Purgatory is an asomatous location, existing parallel to the corporeal world and can be found only by the deceased. It serves as a major backdrop throughout the series.
Purgatory is established as a holding place and home for reaped souls before they either ascend to the afterlife (if their virtues outweigh their vices) or live out the rest of their existence in the river Styx (if their vices outweigh their virtues). When human souls are first reaped by ghosts, it is required for the ghost to ask the human soul to choose between living in purgatory and reaping souls themselves our haunting the Earth as ghosts. If the former is chosen, the ghost eats the soul, and all of the souls obtained will become inhabitants of purgatory once a new chief priest is chosen and the cycle continues. In either situation, the soul being reaped cannot change his or her mind at any time once a decision is made.
In purgatory, there is only one building, fashioned like an enormous mausoleum which houses Pluto and Persephone, dorms for soul-reaping ghosts, chambers and corridors for priests and burial chambers for deceased priests. Beyond it is a lush and vast open field, with gardens, forests, mountains and even beaches.
Besides being a holding place, purgatory also serves as a home for ghosts whose souls have been reaped by previous ghosts, and dormitories are available for individual ghosts and soul-reaping teams. In addition, ghosts can travel to and from purgatory to Earth freely, even for matters irrelevant to soul-reaping missions.
Although only one chief priest of purgatory can be chosen per term, all citizens are required to reap souls to pay off their Earthly debts and to repopulate purgatory once a new chief priest is chosen; however, members of the Ministry of Thanatos do not fall under this requirement and reaping souls is an optional task for them unless they choose to secede. 13,060 souls for each ghost or soul-reaping team is considered a desired amount, and once their remaining amount is whittled down to the hundreds, they are eligible to participate in meetings with Pluto and Persephone over their qualifications for becoming chief priests and are given courses on how to perform their future tasks properly. Ghosts and soul-reaping teams are recorded on a leaderboard along with the respective amount of souls collected, making forms of gambling a la sports betting a common practice.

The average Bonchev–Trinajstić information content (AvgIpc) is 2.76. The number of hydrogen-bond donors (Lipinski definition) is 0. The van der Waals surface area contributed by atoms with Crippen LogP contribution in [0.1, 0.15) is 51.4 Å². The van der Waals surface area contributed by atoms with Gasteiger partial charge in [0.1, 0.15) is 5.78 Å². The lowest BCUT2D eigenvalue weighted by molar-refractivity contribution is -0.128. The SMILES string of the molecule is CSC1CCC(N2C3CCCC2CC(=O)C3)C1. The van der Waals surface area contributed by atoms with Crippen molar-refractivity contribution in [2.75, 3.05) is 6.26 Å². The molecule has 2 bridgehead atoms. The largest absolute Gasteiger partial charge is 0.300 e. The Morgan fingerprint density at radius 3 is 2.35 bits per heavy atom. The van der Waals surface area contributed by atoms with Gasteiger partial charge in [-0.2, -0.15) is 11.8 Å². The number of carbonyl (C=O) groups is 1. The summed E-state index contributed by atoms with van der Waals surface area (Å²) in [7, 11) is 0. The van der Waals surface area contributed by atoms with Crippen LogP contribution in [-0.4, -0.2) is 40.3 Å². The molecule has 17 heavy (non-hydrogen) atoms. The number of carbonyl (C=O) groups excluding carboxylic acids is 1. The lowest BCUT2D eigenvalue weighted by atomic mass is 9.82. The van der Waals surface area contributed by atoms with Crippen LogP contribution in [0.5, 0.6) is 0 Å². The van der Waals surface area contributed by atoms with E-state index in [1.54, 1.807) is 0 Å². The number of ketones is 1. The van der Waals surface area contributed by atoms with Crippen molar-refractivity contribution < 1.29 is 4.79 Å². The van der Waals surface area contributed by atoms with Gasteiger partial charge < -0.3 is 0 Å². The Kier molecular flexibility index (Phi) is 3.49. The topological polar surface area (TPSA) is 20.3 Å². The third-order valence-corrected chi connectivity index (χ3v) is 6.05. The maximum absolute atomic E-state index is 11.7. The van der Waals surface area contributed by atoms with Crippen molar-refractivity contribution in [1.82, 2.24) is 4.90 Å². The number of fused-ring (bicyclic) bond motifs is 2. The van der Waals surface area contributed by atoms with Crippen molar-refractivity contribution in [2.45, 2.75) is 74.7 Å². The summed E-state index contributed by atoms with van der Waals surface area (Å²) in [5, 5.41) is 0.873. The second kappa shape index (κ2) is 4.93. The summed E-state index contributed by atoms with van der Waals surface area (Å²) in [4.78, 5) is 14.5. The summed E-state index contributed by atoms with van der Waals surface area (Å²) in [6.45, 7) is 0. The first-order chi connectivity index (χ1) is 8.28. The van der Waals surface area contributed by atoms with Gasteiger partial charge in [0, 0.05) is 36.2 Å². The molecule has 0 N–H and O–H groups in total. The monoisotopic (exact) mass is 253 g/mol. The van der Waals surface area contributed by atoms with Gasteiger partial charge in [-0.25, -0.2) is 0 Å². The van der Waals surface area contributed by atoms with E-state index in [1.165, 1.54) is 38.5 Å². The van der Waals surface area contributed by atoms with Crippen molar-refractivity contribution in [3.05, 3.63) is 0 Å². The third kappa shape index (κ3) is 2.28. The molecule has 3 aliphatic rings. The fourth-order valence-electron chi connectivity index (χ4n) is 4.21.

Once the objective is met, a public ceremony is held, and the team (or individual ghost, with at least one other ghost directly affiliated with them accompanying them as a witness) and current chief priest appear before Pluto and Persephone to regain their human bodies and become purgatory's new chief priests (or co-priests, as is common in teams). A single request, or wish is allowed to the ghost or individual members of the team as a reward for their efforts, although anything deemed inappropriate by Pluto and Persephone (such as a wish explicitly regarding the death of another individual for superficial reasons, for example) will be denied, and the ghost will be encouraged to make another, less controversial wish. After this, the current ghosts populating purgatory relocate into the afterlife or Styx accordingly, and the current ghost, witness, and/or soul-reaping team regain their physical bodies, and the souls they have collected will repopulate purgatory, as well as the souls collected by previous ghosts, regardless if they are involved in becoming chief priests. Ghosts who regain their human forms cannot ascend into the afterlife.
- Kleinod and Weltraum often refer to purgatory ironically as hell, and Kleinod also describes it as "less like purgatory and more like a psychiatric ward for dead people". Occasionally, the two compare purgatory's structure to something akin to that of fascism.
- It is implied that purgatory has no solid origins, and it has existed since the beginning of time. This is shown via flashback where Pluto's soul travels to the mausoleum following his assisted suicide, albeit a dark, empty void.